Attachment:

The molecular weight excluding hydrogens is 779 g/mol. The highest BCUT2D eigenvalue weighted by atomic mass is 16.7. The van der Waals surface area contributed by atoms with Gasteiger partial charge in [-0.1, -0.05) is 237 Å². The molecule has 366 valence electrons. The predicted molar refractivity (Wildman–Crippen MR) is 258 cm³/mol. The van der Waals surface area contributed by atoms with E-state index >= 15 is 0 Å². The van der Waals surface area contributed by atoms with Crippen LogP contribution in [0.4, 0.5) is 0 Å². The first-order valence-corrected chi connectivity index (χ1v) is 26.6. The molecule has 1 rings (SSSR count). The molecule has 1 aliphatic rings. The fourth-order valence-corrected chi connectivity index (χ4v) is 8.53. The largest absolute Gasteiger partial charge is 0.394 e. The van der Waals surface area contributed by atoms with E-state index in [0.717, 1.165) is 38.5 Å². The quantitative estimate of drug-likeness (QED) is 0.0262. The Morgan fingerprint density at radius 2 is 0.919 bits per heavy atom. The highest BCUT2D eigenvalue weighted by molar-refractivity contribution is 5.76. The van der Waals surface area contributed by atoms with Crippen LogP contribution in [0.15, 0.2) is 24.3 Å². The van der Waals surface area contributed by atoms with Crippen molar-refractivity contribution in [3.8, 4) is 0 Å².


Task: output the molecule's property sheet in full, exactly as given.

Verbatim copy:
The molecular weight excluding hydrogens is 779 g/mol. The highest BCUT2D eigenvalue weighted by atomic mass is 16.7. The van der Waals surface area contributed by atoms with Gasteiger partial charge in [-0.1, -0.05) is 237 Å². The molecule has 366 valence electrons. The predicted molar refractivity (Wildman–Crippen MR) is 258 cm³/mol. The van der Waals surface area contributed by atoms with E-state index >= 15 is 0 Å². The van der Waals surface area contributed by atoms with Crippen LogP contribution in [0.4, 0.5) is 0 Å². The first-order valence-corrected chi connectivity index (χ1v) is 26.6. The molecule has 1 rings (SSSR count). The molecule has 1 aliphatic rings. The fourth-order valence-corrected chi connectivity index (χ4v) is 8.53. The largest absolute Gasteiger partial charge is 0.394 e. The van der Waals surface area contributed by atoms with E-state index in [0.717, 1.165) is 38.5 Å². The quantitative estimate of drug-likeness (QED) is 0.0262. The Morgan fingerprint density at radius 2 is 0.919 bits per heavy atom. The highest BCUT2D eigenvalue weighted by molar-refractivity contribution is 5.76. The van der Waals surface area contributed by atoms with Crippen LogP contribution in [0.15, 0.2) is 24.3 Å². The van der Waals surface area contributed by atoms with Crippen molar-refractivity contribution in [3.8, 4) is 0 Å².